Installing AWS CLI on MacOS 10.13

The AWS instructions to install the AWS CLI using Python and pip work on MacOS 10.13 (High Sierra) up to the point of adding the Python install location to your path – I found that on 10.13, following the steps didn’t result in the aws command being found.

At the step to addto your path:

  • running ‘which python’ showed:
$ which python

but, ls -la did not show that this was a symbolic link in my install per the docs, so this location is also not the same location where the pip installed aws command is.

This post has an answer that suggests the issue is because AWS CLI instructions tell you to do:

pip3 install awscli --upgrade --user

but the –user option specifies a user location. To find where the pip install is installing to, do:

python3 -m site --user-base

This told me:


So taking a looking in the bin dir in this location, this is where the aws cli ended up. Adding this path to my PATH in my ~/.bash_profile and now aws command works as expected.

Enabling Ubuntu Bash shell on Windows 10 with the Anniversary update

I already have the Anniversary Update on my Windows 10 install, and I needed to ssh into one of my Raspberry Pis. I normally do this from my Mac, but since I’m in Windows 10 working on something, I thought this would be a great opportunity to install the new Ubuntu Bash support and then I can ssh from there right? (I could just install Putty, but then I wouldn’t have a reason to check out the Ubuntu Bash support, right?)

First attempt following instructions here, the bash windows opened and closed quick, too quick to read whether there was an error or not.

Second attempt, from a Command Prompt, entering bash, I got this:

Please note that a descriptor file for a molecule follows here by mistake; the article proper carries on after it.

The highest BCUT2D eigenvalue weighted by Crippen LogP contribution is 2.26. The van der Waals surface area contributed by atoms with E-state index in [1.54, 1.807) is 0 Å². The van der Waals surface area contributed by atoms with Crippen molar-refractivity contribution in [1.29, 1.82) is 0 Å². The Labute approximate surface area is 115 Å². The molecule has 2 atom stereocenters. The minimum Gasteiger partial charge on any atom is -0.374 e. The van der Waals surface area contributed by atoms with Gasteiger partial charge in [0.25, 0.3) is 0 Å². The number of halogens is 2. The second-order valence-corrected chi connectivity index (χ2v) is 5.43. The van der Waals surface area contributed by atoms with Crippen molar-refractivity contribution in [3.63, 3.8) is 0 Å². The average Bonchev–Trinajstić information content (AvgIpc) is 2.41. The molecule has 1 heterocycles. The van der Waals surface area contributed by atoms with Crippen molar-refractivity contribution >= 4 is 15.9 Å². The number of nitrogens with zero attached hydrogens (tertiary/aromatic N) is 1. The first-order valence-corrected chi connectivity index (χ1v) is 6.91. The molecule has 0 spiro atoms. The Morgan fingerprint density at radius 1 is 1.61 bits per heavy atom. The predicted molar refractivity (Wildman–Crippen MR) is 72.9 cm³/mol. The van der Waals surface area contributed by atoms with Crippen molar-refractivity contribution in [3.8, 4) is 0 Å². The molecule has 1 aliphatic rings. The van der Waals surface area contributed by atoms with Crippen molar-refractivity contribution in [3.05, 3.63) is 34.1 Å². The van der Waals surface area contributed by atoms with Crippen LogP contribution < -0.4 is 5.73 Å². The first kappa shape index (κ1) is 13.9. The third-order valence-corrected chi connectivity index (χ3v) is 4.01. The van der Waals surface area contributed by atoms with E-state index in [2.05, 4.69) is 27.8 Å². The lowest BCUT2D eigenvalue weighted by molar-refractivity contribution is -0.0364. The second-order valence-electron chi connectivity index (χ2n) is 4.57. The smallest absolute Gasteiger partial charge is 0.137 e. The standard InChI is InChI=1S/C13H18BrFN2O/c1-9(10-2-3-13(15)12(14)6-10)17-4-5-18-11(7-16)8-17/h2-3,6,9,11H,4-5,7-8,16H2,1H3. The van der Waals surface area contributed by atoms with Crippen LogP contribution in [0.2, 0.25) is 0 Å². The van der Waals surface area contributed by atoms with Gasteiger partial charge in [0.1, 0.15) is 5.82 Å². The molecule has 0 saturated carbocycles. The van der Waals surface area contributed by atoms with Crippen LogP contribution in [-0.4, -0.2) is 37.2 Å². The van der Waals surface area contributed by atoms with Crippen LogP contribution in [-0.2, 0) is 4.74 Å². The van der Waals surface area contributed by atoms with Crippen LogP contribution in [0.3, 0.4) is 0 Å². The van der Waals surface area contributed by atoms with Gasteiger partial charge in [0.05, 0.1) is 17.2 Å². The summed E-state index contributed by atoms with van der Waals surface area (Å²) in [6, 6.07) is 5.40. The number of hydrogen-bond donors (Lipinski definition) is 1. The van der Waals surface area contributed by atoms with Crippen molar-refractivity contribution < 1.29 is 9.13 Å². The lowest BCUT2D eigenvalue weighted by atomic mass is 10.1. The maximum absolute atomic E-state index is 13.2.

Ok, to enable Developer Mode, into Settings, and click the radio button under ‘Use Developer Features’:

Then I got this error:

Hmm. Not very helpful. Clicking on Learn More opened a browser to a help page, but it didn’t load – I’d reconfigured my ip address to a static address on a local network for testing, and I didn’t have internet access. 0x80004005 probably could be a little more helpful, but enabling DHCP to get an internet connection and then tried selecting the Developer Mode option again, it downloaded, said ‘Some features may not be available until your PC is rebooted’. Rebooted, ran bash from Command Prompt, and now it prompted to download the Ubuntu Bash support. Why it couldn’t have done this already is beyond me, and I’ve already rebooted once, but answering ‘y’ it starts downloading:

After it completes you create a unix user and then you’re all set, and it even has ssh included.

Prepending text to a file with sed

Appending content to a file on Linux is pretty easy with >> but there’s no equivalent redirection to prepend content. Luckily, for every file manipulation problem on Linux there’s at least a dozen solutions.

Using sed with -i for inplace replacement of content in a file, you can match ^ for start of line, and then follow with the content you want to replace (in this case, insert).